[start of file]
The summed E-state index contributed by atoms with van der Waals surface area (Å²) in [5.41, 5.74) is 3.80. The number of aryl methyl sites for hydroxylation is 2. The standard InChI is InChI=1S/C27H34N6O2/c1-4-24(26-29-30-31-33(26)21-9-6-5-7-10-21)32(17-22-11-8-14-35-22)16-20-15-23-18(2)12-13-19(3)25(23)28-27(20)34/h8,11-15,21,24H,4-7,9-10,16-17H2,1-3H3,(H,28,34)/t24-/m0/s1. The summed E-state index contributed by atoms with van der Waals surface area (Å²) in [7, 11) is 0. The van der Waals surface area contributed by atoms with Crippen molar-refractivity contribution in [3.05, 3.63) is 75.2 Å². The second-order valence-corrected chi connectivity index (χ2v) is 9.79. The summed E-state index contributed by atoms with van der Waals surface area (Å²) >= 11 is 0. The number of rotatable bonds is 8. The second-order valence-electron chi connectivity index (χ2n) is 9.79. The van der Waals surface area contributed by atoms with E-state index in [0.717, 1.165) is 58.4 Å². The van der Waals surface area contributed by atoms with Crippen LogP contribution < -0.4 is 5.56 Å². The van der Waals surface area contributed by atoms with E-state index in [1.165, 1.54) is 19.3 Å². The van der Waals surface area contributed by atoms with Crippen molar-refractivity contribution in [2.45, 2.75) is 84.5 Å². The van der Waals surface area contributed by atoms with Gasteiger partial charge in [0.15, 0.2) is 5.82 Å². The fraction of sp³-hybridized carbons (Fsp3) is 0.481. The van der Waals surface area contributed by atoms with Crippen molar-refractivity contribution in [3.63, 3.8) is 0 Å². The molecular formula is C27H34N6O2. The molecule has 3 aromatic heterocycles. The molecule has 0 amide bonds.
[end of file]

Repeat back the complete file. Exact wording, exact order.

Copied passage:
The summed E-state index contributed by atoms with van der Waals surface area (Å²) in [5.41, 5.74) is 3.80. The number of aryl methyl sites for hydroxylation is 2. The standard InChI is InChI=1S/C27H34N6O2/c1-4-24(26-29-30-31-33(26)21-9-6-5-7-10-21)32(17-22-11-8-14-35-22)16-20-15-23-18(2)12-13-19(3)25(23)28-27(20)34/h8,11-15,21,24H,4-7,9-10,16-17H2,1-3H3,(H,28,34)/t24-/m0/s1. The summed E-state index contributed by atoms with van der Waals surface area (Å²) in [7, 11) is 0. The van der Waals surface area contributed by atoms with Crippen molar-refractivity contribution in [3.05, 3.63) is 75.2 Å². The second-order valence-corrected chi connectivity index (χ2v) is 9.79. The summed E-state index contributed by atoms with van der Waals surface area (Å²) >= 11 is 0. The number of rotatable bonds is 8. The second-order valence-electron chi connectivity index (χ2n) is 9.79. The van der Waals surface area contributed by atoms with E-state index in [0.717, 1.165) is 58.4 Å². The van der Waals surface area contributed by atoms with Crippen LogP contribution < -0.4 is 5.56 Å². The van der Waals surface area contributed by atoms with E-state index in [1.165, 1.54) is 19.3 Å². The van der Waals surface area contributed by atoms with Crippen molar-refractivity contribution in [2.45, 2.75) is 84.5 Å². The van der Waals surface area contributed by atoms with Gasteiger partial charge in [0.15, 0.2) is 5.82 Å². The fraction of sp³-hybridized carbons (Fsp3) is 0.481. The van der Waals surface area contributed by atoms with Crippen molar-refractivity contribution in [3.63, 3.8) is 0 Å². The molecular formula is C27H34N6O2. The molecule has 3 aromatic heterocycles. The molecule has 0 amide bonds.